It was strange to see those hands, the ones that hold mine and write screenplays and play guitar, pulling the bright orange cap off of a syringe.

“The plunger one first, then the cap,” he murmured to himself, exposing the tiny needle.

“Pull back to get some air and then inject it into the bottle, to keep it pressurized.”  I instructed, watching him as his hands clumsily held the needle.  Odd feeling, to watch him struggle with something I did so naturally, like breathing.  He drew back the plunger, eased the needle into the top of the Humalog bottle, and pushed the air inside.

“How many?”  He asked, peering at the glass vial.

“Hang on, let me check the bread.”  I checked the package of bread for the carbohydrates per slice.  “There are 27 carbs total, so three units.”

“Three units,” he repeated.

I was taking a lunch time shot instead of a lunch time bolus because I was trying to stretch out the life of my infusion set.

I have been using an insulin pump for almost three years, but I’ve only known Chris for two.  He’s never known anything other than the pump.  He’s only seen me take a shot once.  We figured that he should know how to draw up a syringe and inject me, just to become familiar.  One of those things that the partner of a diabetic should know.  Strange, though, to think that this was new to him.  For over seventeen years, this was all I used to know.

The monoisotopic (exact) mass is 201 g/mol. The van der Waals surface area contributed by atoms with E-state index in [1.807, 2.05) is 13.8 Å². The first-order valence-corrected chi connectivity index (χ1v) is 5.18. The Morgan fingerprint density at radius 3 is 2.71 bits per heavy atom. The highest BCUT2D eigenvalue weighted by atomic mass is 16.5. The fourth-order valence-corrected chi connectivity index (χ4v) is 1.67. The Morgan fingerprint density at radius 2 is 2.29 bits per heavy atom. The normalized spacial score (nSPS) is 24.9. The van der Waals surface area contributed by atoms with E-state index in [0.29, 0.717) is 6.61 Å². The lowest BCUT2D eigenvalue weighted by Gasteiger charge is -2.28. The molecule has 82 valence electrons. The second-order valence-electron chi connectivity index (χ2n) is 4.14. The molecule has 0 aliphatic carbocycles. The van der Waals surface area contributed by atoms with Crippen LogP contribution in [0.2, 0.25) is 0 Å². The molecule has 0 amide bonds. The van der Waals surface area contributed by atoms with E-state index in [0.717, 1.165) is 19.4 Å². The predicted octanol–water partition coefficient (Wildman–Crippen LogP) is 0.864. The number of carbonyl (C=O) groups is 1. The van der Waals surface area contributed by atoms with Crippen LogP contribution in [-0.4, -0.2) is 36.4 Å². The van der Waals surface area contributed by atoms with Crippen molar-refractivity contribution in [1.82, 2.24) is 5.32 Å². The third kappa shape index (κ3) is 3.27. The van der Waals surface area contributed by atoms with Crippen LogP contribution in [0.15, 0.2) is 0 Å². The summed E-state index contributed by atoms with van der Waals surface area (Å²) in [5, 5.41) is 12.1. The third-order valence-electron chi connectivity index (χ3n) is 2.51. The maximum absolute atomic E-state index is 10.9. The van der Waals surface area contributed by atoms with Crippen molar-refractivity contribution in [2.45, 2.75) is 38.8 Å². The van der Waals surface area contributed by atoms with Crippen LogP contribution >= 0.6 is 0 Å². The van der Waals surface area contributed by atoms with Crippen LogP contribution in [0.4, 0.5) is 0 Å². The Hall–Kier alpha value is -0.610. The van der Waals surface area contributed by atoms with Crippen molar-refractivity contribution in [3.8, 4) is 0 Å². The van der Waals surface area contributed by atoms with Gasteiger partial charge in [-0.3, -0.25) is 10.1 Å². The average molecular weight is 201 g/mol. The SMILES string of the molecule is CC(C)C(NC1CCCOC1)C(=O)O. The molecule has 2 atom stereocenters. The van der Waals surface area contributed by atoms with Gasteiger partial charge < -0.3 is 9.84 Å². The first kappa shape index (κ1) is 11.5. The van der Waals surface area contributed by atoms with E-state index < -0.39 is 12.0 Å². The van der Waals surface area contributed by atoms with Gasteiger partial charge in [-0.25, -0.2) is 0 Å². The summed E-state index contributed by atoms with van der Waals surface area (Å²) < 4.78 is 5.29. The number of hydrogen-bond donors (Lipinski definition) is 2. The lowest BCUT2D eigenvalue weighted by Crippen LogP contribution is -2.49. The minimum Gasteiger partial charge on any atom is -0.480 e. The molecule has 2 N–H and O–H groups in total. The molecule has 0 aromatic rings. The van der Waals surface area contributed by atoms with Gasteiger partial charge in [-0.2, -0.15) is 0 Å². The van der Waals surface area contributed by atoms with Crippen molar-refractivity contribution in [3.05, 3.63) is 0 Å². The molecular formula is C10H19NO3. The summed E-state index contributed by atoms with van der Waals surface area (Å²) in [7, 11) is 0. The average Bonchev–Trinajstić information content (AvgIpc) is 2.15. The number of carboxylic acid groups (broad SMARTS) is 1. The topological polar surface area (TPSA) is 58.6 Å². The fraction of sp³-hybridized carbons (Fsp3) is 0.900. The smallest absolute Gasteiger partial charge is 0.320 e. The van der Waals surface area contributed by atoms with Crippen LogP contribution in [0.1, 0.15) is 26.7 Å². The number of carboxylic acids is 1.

Stranger still was the fact that the syringe looked foreign to me, too.

“Okay, I think there’s an air bubble in this.  See?  Right there.”  He tried to point with one finger, only it seemed to require more than two hands to hold the syringe into the bottle without bending it.

“I see it.  Just give the syringe a tap and the air bubble will scoot over to the middle.  Then you can shoot it back into the bottle and draw the plunger back to three.”

He tapped the syringe.  I watched the bubble scuttle over to the center and launch back into the bottle of insulin.

I rolled up my sleeve.

“Just pinch up the skin on the back of my arm and we’ll put that needle in at a 90 degree angle.  Go ahead, you can pinch more than that.”

His hands closed around my arm.

“Are you ready?”

“I’m ready.”

Gently pressed against my skin.  The needle slipped in and he pressed the plunger.  The needle was at a funny angle in my arm but I didn’t want to say anything.  I felt the cool sting of insulin.  His unsteady hands pulled the syringe out.

“All set.  Did it sting?”

“Not at all.  Thank you, baby.”

He kissed my forehead.